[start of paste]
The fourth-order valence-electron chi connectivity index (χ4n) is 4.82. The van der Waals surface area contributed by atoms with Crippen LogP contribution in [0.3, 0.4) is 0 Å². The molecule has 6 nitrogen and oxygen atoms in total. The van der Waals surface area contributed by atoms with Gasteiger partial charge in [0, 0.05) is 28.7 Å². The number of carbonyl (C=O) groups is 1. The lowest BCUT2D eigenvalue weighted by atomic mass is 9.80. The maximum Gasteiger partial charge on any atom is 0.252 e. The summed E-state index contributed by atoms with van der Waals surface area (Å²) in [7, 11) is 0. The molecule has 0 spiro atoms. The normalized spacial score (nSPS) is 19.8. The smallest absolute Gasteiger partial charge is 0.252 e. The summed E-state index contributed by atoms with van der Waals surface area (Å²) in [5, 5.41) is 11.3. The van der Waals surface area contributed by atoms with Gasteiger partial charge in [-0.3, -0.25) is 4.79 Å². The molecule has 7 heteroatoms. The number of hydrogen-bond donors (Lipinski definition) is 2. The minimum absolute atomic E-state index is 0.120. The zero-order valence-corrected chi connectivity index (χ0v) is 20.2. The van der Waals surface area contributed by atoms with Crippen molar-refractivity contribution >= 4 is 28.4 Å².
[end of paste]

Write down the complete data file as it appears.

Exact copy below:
The fourth-order valence-electron chi connectivity index (χ4n) is 4.82. The van der Waals surface area contributed by atoms with Crippen LogP contribution in [0.3, 0.4) is 0 Å². The molecule has 6 nitrogen and oxygen atoms in total. The van der Waals surface area contributed by atoms with Gasteiger partial charge in [0, 0.05) is 28.7 Å². The number of carbonyl (C=O) groups is 1. The lowest BCUT2D eigenvalue weighted by atomic mass is 9.80. The maximum Gasteiger partial charge on any atom is 0.252 e. The summed E-state index contributed by atoms with van der Waals surface area (Å²) in [7, 11) is 0. The molecule has 0 spiro atoms. The normalized spacial score (nSPS) is 19.8. The smallest absolute Gasteiger partial charge is 0.252 e. The summed E-state index contributed by atoms with van der Waals surface area (Å²) in [5, 5.41) is 11.3. The van der Waals surface area contributed by atoms with Gasteiger partial charge in [-0.3, -0.25) is 4.79 Å². The molecule has 7 heteroatoms. The number of hydrogen-bond donors (Lipinski definition) is 2. The minimum absolute atomic E-state index is 0.120. The zero-order valence-corrected chi connectivity index (χ0v) is 20.2. The van der Waals surface area contributed by atoms with Crippen molar-refractivity contribution >= 4 is 28.4 Å².